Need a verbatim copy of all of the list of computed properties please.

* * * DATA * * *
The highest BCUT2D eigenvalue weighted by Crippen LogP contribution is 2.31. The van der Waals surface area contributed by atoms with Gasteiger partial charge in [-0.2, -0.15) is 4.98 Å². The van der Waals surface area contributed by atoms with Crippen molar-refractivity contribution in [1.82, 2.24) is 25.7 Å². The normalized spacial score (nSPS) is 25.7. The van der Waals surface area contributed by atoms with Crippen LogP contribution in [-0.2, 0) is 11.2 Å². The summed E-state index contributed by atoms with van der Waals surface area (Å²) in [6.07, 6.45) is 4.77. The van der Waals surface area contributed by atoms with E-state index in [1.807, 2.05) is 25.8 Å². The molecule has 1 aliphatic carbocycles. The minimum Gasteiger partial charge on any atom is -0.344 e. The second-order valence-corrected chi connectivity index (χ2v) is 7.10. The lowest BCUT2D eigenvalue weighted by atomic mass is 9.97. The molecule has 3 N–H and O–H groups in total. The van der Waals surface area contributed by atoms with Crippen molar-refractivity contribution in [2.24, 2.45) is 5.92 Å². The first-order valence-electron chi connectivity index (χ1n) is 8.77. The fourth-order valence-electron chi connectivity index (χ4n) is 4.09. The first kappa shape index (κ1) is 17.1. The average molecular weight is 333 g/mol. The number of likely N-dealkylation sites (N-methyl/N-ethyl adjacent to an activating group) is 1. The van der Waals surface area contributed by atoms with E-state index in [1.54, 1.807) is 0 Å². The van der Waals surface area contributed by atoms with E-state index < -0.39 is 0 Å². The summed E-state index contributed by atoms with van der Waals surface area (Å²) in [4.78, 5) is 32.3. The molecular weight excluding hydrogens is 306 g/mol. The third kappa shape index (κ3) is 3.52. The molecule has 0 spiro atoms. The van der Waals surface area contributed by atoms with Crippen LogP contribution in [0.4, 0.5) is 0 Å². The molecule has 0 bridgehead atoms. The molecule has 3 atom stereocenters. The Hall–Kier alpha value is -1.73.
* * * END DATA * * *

The highest BCUT2D eigenvalue weighted by Crippen LogP contribution is 2.31. The van der Waals surface area contributed by atoms with Gasteiger partial charge in [-0.2, -0.15) is 4.98 Å². The van der Waals surface area contributed by atoms with Crippen molar-refractivity contribution in [1.82, 2.24) is 25.7 Å². The normalized spacial score (nSPS) is 25.7. The van der Waals surface area contributed by atoms with Crippen LogP contribution in [-0.2, 0) is 11.2 Å². The summed E-state index contributed by atoms with van der Waals surface area (Å²) in [6.07, 6.45) is 4.77. The van der Waals surface area contributed by atoms with E-state index in [1.807, 2.05) is 25.8 Å². The molecule has 1 aliphatic carbocycles. The minimum Gasteiger partial charge on any atom is -0.344 e. The second-order valence-corrected chi connectivity index (χ2v) is 7.10. The lowest BCUT2D eigenvalue weighted by atomic mass is 9.97. The molecule has 3 N–H and O–H groups in total. The van der Waals surface area contributed by atoms with Crippen molar-refractivity contribution in [2.24, 2.45) is 5.92 Å². The first-order valence-electron chi connectivity index (χ1n) is 8.77. The fourth-order valence-electron chi connectivity index (χ4n) is 4.09. The first kappa shape index (κ1) is 17.1. The average molecular weight is 333 g/mol. The number of likely N-dealkylation sites (N-methyl/N-ethyl adjacent to an activating group) is 1. The van der Waals surface area contributed by atoms with E-state index in [1.54, 1.807) is 0 Å². The van der Waals surface area contributed by atoms with E-state index < -0.39 is 0 Å². The summed E-state index contributed by atoms with van der Waals surface area (Å²) in [4.78, 5) is 32.3. The molecular weight excluding hydrogens is 306 g/mol. The third kappa shape index (κ3) is 3.52. The molecule has 0 spiro atoms. The van der Waals surface area contributed by atoms with Crippen LogP contribution in [0.4, 0.5) is 0 Å². The molecule has 0 bridgehead atoms. The molecule has 3 atom stereocenters. The Hall–Kier alpha value is -1.73.